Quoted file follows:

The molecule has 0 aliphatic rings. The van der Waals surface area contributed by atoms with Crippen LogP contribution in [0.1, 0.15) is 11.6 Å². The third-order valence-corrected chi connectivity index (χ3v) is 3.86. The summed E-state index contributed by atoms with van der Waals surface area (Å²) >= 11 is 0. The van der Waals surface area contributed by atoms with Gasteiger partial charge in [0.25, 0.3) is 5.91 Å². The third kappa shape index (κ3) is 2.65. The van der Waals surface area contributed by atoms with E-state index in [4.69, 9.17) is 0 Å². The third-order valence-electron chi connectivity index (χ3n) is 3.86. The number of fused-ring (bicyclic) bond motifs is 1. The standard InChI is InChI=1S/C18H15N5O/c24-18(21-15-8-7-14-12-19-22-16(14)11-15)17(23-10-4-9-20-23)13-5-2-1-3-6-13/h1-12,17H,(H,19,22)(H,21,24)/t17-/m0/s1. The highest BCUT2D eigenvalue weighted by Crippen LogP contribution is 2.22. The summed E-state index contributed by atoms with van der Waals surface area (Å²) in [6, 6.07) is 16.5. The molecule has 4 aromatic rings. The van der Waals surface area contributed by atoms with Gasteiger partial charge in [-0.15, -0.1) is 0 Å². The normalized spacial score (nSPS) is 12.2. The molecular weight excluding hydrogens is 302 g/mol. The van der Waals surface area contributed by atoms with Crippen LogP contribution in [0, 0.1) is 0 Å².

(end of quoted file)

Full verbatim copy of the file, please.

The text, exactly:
The molecule has 0 aliphatic rings. The van der Waals surface area contributed by atoms with Crippen LogP contribution in [0.1, 0.15) is 11.6 Å². The third-order valence-corrected chi connectivity index (χ3v) is 3.86. The summed E-state index contributed by atoms with van der Waals surface area (Å²) >= 11 is 0. The van der Waals surface area contributed by atoms with Gasteiger partial charge in [0.25, 0.3) is 5.91 Å². The third kappa shape index (κ3) is 2.65. The van der Waals surface area contributed by atoms with E-state index in [4.69, 9.17) is 0 Å². The third-order valence-electron chi connectivity index (χ3n) is 3.86. The number of fused-ring (bicyclic) bond motifs is 1. The standard InChI is InChI=1S/C18H15N5O/c24-18(21-15-8-7-14-12-19-22-16(14)11-15)17(23-10-4-9-20-23)13-5-2-1-3-6-13/h1-12,17H,(H,19,22)(H,21,24)/t17-/m0/s1. The highest BCUT2D eigenvalue weighted by Crippen LogP contribution is 2.22. The summed E-state index contributed by atoms with van der Waals surface area (Å²) in [6, 6.07) is 16.5. The molecule has 4 aromatic rings. The van der Waals surface area contributed by atoms with Gasteiger partial charge in [-0.15, -0.1) is 0 Å². The normalized spacial score (nSPS) is 12.2. The molecular weight excluding hydrogens is 302 g/mol. The van der Waals surface area contributed by atoms with Crippen LogP contribution in [0, 0.1) is 0 Å².